The autumn leaves have turned and the nip of winter is in the air it’s a chance to reflect on the current housing market and consider how it will fare over the next few months.

Reports of the state of the market around the UK are mixed, although there are some recurring themes. The subdued London and commuter belt market is having a knock effect in many places and price sensitivity and stock levels are still an issue across the board.

That said, prices in the West Country seem to be remaining steady. There are buyers in the market place and medium and small developers are still keen to obtain land for development.

Richard Webber, Partner in our South Molton office explains why those considering a move in the New Year should start to plan now and why getting the price right is key:

“Despite continuing political uncertainty, we have agreed a good number of sales through the autumn, although we would now expect to see a slight lull in buyer activity immediately before and after the Christmas period.  It’s important to note that lenders are still clutching at those purse strings tightly and buyer affordability is still stretched.

Looking towards the New Year, many agents may recommend delaying marketing until the spring, when the weather has improved and more people are looking, and for certain types of property this may be the right advice.  However, there can be some real advantages in launching a property earlier in the New Year when there are fewer competing properties coming to the market. While there may not be the quantity of viewings we tend to find that buyers viewing properties in January and February are serious about moving, therefore the quality of viewings tends to improve. I have been pleasantly surprised by the number of sales we have agreed in the months of January, February and March over the past few years.  
For anyone thinking of selling, it’s important to note that price point is critical. Having the right price on your house will determine how quickly it sells; price it too high and it’s likely to delay a sale or even to not sell at all. Get it right and you’ll see a more positive result. Unfortunately, it seems as though over-enthusiastic valuations have set a false ceiling in the market with many buyers expecting to achieve an unrealistic amount for their property.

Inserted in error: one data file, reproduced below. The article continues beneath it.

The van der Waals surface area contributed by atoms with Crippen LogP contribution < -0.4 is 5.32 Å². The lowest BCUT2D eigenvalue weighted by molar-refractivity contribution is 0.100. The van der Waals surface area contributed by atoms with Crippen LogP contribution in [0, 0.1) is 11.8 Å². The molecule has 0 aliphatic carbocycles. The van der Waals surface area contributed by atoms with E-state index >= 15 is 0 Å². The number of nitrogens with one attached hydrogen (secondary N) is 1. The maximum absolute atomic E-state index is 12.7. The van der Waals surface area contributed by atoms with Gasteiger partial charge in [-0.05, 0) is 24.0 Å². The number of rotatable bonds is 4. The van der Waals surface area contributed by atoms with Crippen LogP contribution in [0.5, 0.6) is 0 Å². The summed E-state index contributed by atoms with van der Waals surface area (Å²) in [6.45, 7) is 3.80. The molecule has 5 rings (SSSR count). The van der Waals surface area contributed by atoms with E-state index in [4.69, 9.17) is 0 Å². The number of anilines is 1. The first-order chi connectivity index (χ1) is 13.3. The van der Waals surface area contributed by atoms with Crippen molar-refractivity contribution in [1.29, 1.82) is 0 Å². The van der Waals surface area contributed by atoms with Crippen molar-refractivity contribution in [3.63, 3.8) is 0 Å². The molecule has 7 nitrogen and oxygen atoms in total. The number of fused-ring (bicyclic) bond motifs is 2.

The key here is to listen to your agent and be guided by their advice and local market knowledge. Look at similar properties on the market but be wary about taking their price on face value. Find out what is selling and what isn’t and why. That said, a good agent will want to value your property realistically. It will be important to them to ensure you have a positive experience and ultimately a sale!”

And so to our local office areas:

In South Molton and Honiton, we have noticed that with potential buyers from the South East struggling to sell, some of the larger properties are not moving as fast as they normally do. Once again we have noticed that the market is extremely price sensitive. If sellers mark properties just that little bit too high, sales are delayed. We are keen to make sure our vendors get the price their house deserves, but that it is priced realistically for the market. Our South Molton team were delighted to win the top accolade in Devon in the British Property Awards for first rate customer service; a testament to the hard work and dedication they deliver for all their clients.

In Tiverton, demand for properties within the Uffculme School catchment area continues to be high and the village of Sampford Peverell, which boasts a vibrant community and mainline railway station is very popular. The catchment area of Culmstock is also proving popular, we think it may have something to do with its pretty river, popular pub and café. The office recently sold a 14 home development in the village. They are also seeing more people who want something different from their next house, something either with character or something quirky.

Please do talk to us if you have any questions or concerns, we are here to help ease you through the moving process and all its inevitable twists and turns.